Tag Archives: leak

Fix a leak week

It is ‘Fix a leak week’ in the USA (honest – it is!) and our opposite number in the USA, Mr Rooter, has some handy tips for avoiding water waste.

Check out this article on the Mrs Rooter blog which has a few ideas. It also has a link to an animated diagram of a toilet which is quite interesting if you do not know how the equipment in your bathroom works.

There is no ‘Fix a leak week’ in the UK (maybe we should have one?) but why wait for a special week? If you have a leak, it is costing money. If you cannot fix it yourself, call Drain Doctor on 0800 3357 999 or visit www.draindoctor.co.uk

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Hose pipe ban – are you wasting water?

Follow a few simple rules to save water - get your plumbing checked.

News that a ban on the use of hose pipes is being introduced in parts of England because of a shortage of water (in an area that only recently was in the headlines because of floods!) reminds us just how precious and fragile our water supply is.

We can all help to save water by following some simple tips (see http://www.water-guide.org.uk/tips.html, for example) and by making sure that we are not losing water through leaks and drips. If you have a tap that will not shut off properly and continually drips or if you have water running from overflows, you are wasting water. If you are on a metered water supply you are also wasting money!

So give your plumbing a quick check – or get Drain Doctor to do it – and help yourself and your community to cut water waste and avoid the need for more hose pipe bans.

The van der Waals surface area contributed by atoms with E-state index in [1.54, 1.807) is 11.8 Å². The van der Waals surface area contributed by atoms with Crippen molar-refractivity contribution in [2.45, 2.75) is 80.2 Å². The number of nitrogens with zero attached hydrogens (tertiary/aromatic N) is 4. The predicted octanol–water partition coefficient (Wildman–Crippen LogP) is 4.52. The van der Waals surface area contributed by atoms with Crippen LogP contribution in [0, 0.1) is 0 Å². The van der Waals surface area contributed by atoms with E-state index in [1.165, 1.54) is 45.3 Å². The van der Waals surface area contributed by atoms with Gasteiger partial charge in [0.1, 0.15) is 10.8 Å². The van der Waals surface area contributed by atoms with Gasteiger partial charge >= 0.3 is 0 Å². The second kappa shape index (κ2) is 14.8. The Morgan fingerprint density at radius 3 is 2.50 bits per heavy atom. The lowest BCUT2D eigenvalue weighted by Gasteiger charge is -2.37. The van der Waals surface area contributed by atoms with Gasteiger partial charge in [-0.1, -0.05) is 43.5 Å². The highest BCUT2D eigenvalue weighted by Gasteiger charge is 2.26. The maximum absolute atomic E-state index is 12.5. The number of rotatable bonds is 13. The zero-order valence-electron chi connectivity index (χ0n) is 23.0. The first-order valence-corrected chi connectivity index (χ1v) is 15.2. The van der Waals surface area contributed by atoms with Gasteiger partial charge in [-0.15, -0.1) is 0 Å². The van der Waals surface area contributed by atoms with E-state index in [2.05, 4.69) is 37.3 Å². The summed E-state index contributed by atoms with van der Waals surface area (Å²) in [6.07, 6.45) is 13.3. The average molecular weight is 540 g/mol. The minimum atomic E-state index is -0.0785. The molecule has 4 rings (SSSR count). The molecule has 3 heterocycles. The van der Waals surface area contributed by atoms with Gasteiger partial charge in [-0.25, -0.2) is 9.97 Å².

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Arrest a plumber – fix the jail

Plumbing problems abound at the local jail, according to a report by the Mendocino County grand jury in the USA. Among the problems are toilets with leaky bowls and continually running tank water; too much or too little water pressure in drinking fountains; some drinking fountains running continually; leaky plumbing on the jail’s outside walls; and repairs made with self-manufactured parts, including a combination of various metals and plastics.

The grand jury has produced a report demanding repairs should be made. It titled the report ‘Arrest a Plumber – Fix the Jail!’.

We hope it’s just a joke (surely, it is just a joke?). Otherwise there may be a lot of nervous plumbers in the locality.

And given the cuts in public spending now being implemented in the UK, we can only hope that the idea in the title of the report does not catch on over here!

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Where does the water go?

Trust Drain Doctor to solve any plumbing problems.

Continuing our series about the plumbing in your home – and how to look after it – it’s time to consider where the water goes when it gets into your home.

British homes have one of two types of cold water supply – direct and indirect. 

A direct supply means that all the cold water taps and toilets in the house are supplied with water directly from the rising main.  This is also known as a high pressure system.

With an indirect system usually only the cold water tap over the kitchen sink (and possibly the water feed to the washing machine) are attached to the rising main.  The rising main goes straight up to discharge water into the cold-water storage cistern, normally located in the roof space.  This cistern has pipes that supply water to the cold taps in the bathroom, the lavatory cisterns and the hot water system via gravity.  This is known as a low pressure system.

It has an overflow pipe to carry excess water out of the house in case the cistern over fills or the ball valve fails.  The overflow normally emerges from the side of the house at around roof level – so if you see water gushing (or even dripping) from a pipe somewhere up high on the building, it almost certainly means the cistern is overflowing. It will not do any damage but you need to get it fixed. Give Drain Doctor a call and we will investigate to find out what the problem is and give you a quote for fixing it.

The capacity of the average domestic cold water cistern is around 230 litres (50 gallons). That is a lot of water so call Drain Doctor if you think that the overflow pipe has become blocked or damaged. If the water comes through your ceiling, instead of going through the overflow pipe, you will have a serious flood!

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